1st Sep 2011
City doctors are leading a pioneering study into a drug which could radically improve quality of life for people living with dementia.
Medical research company CPS Research, based in Glasgow, are conducting a groundbreaking clinical trial of a drug containing sleep hormone melatonin.
It is hoped the drug could drastically reduce symptoms associated with the illness.
Through the Melatonin in Alzheimer’s Project, CPS hope to recruit 50 patients to take part over a six-month period.
Any patient diagnosed with dementia and receiving treatment could be eligible.
Dr Gordon Crawford of CPS Research said: “Dementia is a shattering condition for patients, their families and friends.
“By reducing the symptoms, it is hoped that patients and carers can enjoy a better quality of life and manage the condition more effectively. In our groundwork for this project, we investigated a slow-release version of the natural compound melatonin.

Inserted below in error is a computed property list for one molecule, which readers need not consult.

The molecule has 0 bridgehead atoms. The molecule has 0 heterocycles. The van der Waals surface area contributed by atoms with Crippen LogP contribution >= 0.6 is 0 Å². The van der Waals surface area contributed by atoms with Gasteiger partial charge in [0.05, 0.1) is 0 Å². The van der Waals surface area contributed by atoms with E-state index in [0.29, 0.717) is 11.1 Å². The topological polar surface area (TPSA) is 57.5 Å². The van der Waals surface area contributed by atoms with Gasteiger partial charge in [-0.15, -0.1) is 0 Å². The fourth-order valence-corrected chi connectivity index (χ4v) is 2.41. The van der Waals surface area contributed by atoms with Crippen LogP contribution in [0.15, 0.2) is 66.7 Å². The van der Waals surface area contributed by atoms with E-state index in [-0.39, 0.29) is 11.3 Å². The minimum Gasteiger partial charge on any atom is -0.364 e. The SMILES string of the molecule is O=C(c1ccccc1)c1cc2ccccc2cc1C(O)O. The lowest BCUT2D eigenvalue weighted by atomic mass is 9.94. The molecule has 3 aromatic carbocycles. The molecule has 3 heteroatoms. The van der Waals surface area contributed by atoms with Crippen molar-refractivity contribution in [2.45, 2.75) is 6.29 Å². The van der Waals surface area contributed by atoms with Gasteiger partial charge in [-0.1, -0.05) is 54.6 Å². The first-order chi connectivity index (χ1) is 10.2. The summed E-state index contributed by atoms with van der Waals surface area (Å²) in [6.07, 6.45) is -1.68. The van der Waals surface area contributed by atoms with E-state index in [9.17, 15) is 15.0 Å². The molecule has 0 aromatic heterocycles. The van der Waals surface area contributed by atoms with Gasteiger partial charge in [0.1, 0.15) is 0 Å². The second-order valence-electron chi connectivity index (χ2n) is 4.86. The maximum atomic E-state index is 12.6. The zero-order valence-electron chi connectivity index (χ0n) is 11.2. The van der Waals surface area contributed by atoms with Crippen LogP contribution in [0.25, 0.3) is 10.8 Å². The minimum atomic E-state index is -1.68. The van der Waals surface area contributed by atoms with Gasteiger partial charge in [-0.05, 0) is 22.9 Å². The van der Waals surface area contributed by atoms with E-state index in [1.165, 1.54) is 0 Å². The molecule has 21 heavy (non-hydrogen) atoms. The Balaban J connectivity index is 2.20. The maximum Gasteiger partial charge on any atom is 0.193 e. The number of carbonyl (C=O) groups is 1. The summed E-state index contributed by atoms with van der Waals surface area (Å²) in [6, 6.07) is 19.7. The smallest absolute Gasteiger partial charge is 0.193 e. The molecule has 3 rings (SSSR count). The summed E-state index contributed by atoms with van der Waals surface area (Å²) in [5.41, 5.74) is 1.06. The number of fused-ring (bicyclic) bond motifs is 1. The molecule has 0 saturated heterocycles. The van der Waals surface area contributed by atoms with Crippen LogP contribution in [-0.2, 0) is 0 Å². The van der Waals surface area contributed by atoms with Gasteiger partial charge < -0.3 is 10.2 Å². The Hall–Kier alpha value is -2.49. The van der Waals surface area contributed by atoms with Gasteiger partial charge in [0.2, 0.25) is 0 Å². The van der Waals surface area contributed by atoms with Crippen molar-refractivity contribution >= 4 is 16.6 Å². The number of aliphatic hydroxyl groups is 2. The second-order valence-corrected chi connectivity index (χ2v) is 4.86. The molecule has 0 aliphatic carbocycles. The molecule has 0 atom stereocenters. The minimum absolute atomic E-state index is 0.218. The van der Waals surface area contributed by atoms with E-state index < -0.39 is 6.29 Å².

“Our findings suggest participants function better during the day – possibly due to a better quality sleep pattern. “Melatonin does not currently exist as a treatment for dementia but is registered in Europe and the UK for use with elderly patients with sleeping difficulties.
“It has proven to be remarkably safe and virtually free from side effects.
“We are exploring whether its use as an add-on treatment for dementia could transform the lives of patients and carers.
“With the help of volunteers from Scotland we aim to establish whether adding melatonin to current treatments could provide a major advance in dementia management.”
Approximately 72,500 people in Scotland are living with dementia.